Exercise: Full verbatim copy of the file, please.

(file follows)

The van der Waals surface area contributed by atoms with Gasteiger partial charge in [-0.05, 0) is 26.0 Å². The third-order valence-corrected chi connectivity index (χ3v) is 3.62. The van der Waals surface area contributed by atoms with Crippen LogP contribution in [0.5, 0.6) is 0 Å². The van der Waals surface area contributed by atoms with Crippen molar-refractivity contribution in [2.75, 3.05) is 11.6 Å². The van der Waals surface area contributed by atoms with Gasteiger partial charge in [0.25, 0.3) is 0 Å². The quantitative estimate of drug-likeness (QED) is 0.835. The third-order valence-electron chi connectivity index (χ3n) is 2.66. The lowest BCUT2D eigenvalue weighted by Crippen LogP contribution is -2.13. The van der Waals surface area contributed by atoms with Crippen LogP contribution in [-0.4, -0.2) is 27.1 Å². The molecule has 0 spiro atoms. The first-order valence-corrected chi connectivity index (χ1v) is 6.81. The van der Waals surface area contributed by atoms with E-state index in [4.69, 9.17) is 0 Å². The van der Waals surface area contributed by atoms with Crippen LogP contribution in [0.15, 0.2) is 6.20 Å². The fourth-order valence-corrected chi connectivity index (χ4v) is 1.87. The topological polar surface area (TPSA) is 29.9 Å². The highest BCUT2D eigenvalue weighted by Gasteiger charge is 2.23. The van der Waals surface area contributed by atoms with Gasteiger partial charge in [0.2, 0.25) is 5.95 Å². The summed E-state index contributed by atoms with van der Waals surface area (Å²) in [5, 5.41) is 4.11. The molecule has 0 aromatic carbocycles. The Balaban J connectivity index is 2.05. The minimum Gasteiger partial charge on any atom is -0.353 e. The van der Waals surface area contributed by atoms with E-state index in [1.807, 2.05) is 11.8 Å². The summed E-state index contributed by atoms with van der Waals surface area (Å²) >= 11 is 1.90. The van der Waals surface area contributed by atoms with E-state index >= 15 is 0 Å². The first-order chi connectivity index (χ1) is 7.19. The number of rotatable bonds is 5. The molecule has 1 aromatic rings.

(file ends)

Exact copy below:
The van der Waals surface area contributed by atoms with Gasteiger partial charge in [-0.05, 0) is 26.0 Å². The third-order valence-corrected chi connectivity index (χ3v) is 3.62. The van der Waals surface area contributed by atoms with Crippen LogP contribution in [0.5, 0.6) is 0 Å². The van der Waals surface area contributed by atoms with Crippen molar-refractivity contribution in [2.75, 3.05) is 11.6 Å². The van der Waals surface area contributed by atoms with Gasteiger partial charge in [0.25, 0.3) is 0 Å². The quantitative estimate of drug-likeness (QED) is 0.835. The third-order valence-electron chi connectivity index (χ3n) is 2.66. The lowest BCUT2D eigenvalue weighted by Crippen LogP contribution is -2.13. The van der Waals surface area contributed by atoms with Crippen LogP contribution in [-0.4, -0.2) is 27.1 Å². The molecule has 0 spiro atoms. The first-order valence-corrected chi connectivity index (χ1v) is 6.81. The van der Waals surface area contributed by atoms with E-state index in [4.69, 9.17) is 0 Å². The van der Waals surface area contributed by atoms with Crippen LogP contribution in [0.15, 0.2) is 6.20 Å². The fourth-order valence-corrected chi connectivity index (χ4v) is 1.87. The topological polar surface area (TPSA) is 29.9 Å². The highest BCUT2D eigenvalue weighted by Gasteiger charge is 2.23. The van der Waals surface area contributed by atoms with Gasteiger partial charge in [0.2, 0.25) is 5.95 Å². The summed E-state index contributed by atoms with van der Waals surface area (Å²) in [5, 5.41) is 4.11. The molecule has 0 aromatic carbocycles. The Balaban J connectivity index is 2.05. The minimum Gasteiger partial charge on any atom is -0.353 e. The van der Waals surface area contributed by atoms with E-state index in [1.807, 2.05) is 11.8 Å². The summed E-state index contributed by atoms with van der Waals surface area (Å²) >= 11 is 1.90. The van der Waals surface area contributed by atoms with E-state index >= 15 is 0 Å². The first-order chi connectivity index (χ1) is 7.19. The number of rotatable bonds is 5. The molecule has 1 aromatic rings.